On September 25th, I conquered my first ever half Ironman triathlon, IRONMAN 70.3 Augusta, held in Augusta, GA. This was a 1.2 mile open water swim downriver, followed by a 56 miles bike course and rounding that off with a 13.1 half marathon run.
This was also my first triathlon where I was not the only paratriathlete. We had about 6 paratriathletes in total, but I really know about the other three hearing blind competitors–one other male, and two females.
Jonathan Blackley was my guide for the race, with Tanya Jackson acting as communication access for my weekend stay in Augusta. The race went as expected and I did manage to hit my goal for this one–to finish within the time limit of 8:30:00, as I finished in 7:24:45.
This was the first time ever that IRONMAN 70.3 Augusta was not “legal” for the use of wet suits. It was still “technically” legal since the water was between 76 and 83 degrees–that’s the gray zone for wet suits at IRONMAN, where you are still permitted to use them, but if you are using the race as a qualifying event for a championship, you won’t qualify.
The para divisions were part of the second wave.
The swim began off a pier. Everyone in the second wave started lined up against the pier and we all kicked off at the same time. At first I thought we had to sit on the pier itself (which was at water level) but apparently, we had to thread water while holding onto the pier until it’s time to start. I think doing it in the form of a starting block would’ve been easier!
As I trundled down the river to the boat slip finish line, my hands kept running into floating tree debris and pulling it under as I went for the next stroke. There was one point where I was bumping into someone in a wet suit on my left, so I had to get Jonathan to move to the right.
I finished this part in 37 minutes and 59 seconds.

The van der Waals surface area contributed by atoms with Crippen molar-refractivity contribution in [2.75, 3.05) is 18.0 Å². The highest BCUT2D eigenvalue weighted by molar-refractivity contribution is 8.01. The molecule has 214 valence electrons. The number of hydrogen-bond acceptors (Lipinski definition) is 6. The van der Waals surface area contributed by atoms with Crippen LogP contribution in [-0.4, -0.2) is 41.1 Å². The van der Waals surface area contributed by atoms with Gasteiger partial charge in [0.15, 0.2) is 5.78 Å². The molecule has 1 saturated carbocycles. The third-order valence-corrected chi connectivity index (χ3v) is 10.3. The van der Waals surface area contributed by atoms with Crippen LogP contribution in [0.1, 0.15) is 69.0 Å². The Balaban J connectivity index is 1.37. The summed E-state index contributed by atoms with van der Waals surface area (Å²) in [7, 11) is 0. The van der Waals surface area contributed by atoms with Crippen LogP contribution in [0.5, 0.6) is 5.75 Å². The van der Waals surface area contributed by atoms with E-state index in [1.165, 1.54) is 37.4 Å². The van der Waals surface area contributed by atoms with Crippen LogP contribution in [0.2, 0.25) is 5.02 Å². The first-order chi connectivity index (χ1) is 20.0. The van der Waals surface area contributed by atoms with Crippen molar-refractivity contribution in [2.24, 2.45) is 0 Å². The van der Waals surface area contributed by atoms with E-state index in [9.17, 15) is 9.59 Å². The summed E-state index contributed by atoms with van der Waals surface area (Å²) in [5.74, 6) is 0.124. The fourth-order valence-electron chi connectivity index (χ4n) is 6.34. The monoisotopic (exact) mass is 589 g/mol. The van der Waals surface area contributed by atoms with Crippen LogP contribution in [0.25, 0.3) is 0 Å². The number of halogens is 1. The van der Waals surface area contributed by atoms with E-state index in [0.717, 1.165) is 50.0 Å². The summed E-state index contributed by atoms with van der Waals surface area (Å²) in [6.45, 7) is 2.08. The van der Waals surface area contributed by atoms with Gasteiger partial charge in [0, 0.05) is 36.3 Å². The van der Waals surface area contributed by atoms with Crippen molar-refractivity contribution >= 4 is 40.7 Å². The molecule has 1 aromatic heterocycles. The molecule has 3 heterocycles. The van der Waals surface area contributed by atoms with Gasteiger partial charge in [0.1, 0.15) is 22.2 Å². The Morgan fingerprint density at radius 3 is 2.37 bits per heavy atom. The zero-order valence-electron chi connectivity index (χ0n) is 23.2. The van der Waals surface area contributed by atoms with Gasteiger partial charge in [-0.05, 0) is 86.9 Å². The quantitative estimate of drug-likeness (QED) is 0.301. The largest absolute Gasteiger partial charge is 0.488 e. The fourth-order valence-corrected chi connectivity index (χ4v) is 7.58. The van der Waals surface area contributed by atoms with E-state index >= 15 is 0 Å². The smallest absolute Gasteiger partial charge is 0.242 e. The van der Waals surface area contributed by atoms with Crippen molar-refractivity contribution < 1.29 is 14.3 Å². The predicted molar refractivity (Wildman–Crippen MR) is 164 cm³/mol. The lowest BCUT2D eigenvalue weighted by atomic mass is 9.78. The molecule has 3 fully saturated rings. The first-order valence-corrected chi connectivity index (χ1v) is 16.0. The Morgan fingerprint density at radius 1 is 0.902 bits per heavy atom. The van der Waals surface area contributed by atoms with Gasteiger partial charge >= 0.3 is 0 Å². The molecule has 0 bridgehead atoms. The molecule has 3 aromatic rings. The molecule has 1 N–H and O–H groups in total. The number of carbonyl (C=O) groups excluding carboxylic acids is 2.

Before the race, the farthest Jonathan and I trained on the road was only 30 miles, and the longest I sat on the saddle on the CompuTrainer at Podium MultiSport in Cornelius was 2 hours. However, this course was pretty easy despite the minor, long hills they added tis year. I kept getting saddle sore so had to keep re-adjusting my position, but otherwise managed to pull through in 2 hours, 59 minutes and 51 seconds.
Before this race, I’ve only trained for this distance at Sally’s YMCA East Lincoln Community Garden, which is more like a track form of training environment–you run down to one end, turn around and run back to the road black; repeat, repeat. Each full loop of the Garden was a 0.6 mile loop. So, during this half Ironman, this was also my first half marathon run outside of training and on the actual roads.
During this run, we had to keep me cold and hydrated, so eventually we stuffed sponges down my front and back of my trip-suit. At every aid station water was usually dumped on me to keep me going in addition to drinking more water or Gatorade. I said if you can keep me cold and hydrated I can finish, and I did. It just took me 3 hours, 29 minutes and 41 seconds to finally cross the finish line.
Two miles prior to the finish line,I began to be looking for that inflatable finish arch, so every time a set of trees or building would come into focus as an “arch” in the distance, I would put on a new burst of speed, but when they came into full focus, I realize it wasn’t the finish line and kept slowing down. Finally I crossed the finish line, and realize there was no arch to speak of, but there were giant yellow arrows on the ground.
I completed the full race in 7 hours, 24 minutes and 45 seconds! This was well within the deadline goal of 8 hours and 30 minutes. I ranked 3rd in paratriathlete division with Jonathan 4th. In overall, I ranked 1870 out of 2568 athletes with Jonathan coming in at 1871.
A Hearty Thank You
A hearty thank you should go out to Jonathan Blackley for guiding me in this race and giving up his busy schedule to train with me when he could. And to Podium MultiSport — North Carolina in Cornelius for allowing me to train on their CompuTrainers this past year (that made quite a huge difference!). And to Jake Blackley for allowing me to borrow his bike again for this race–though I now have my own thanks to all the contributions to my Athlete Development Account. My bike only arrived on September 21st, so I did not have enough time to “break it in”; however, now I can use it for next season–so thank you all who contributed again!
Now that I have my own tandem bike, I am planning on continue to compete in IRONMAN races, as well as working my way to USA Triathlon’s Para National championships (which requires that I finish a sprint triathlon within 1:28). I also hope to be able to do a BikeMS Tour for the National MS Society.
In terms of running, I hope I can get my half marathon time down from 3;29 to 2:20 or less.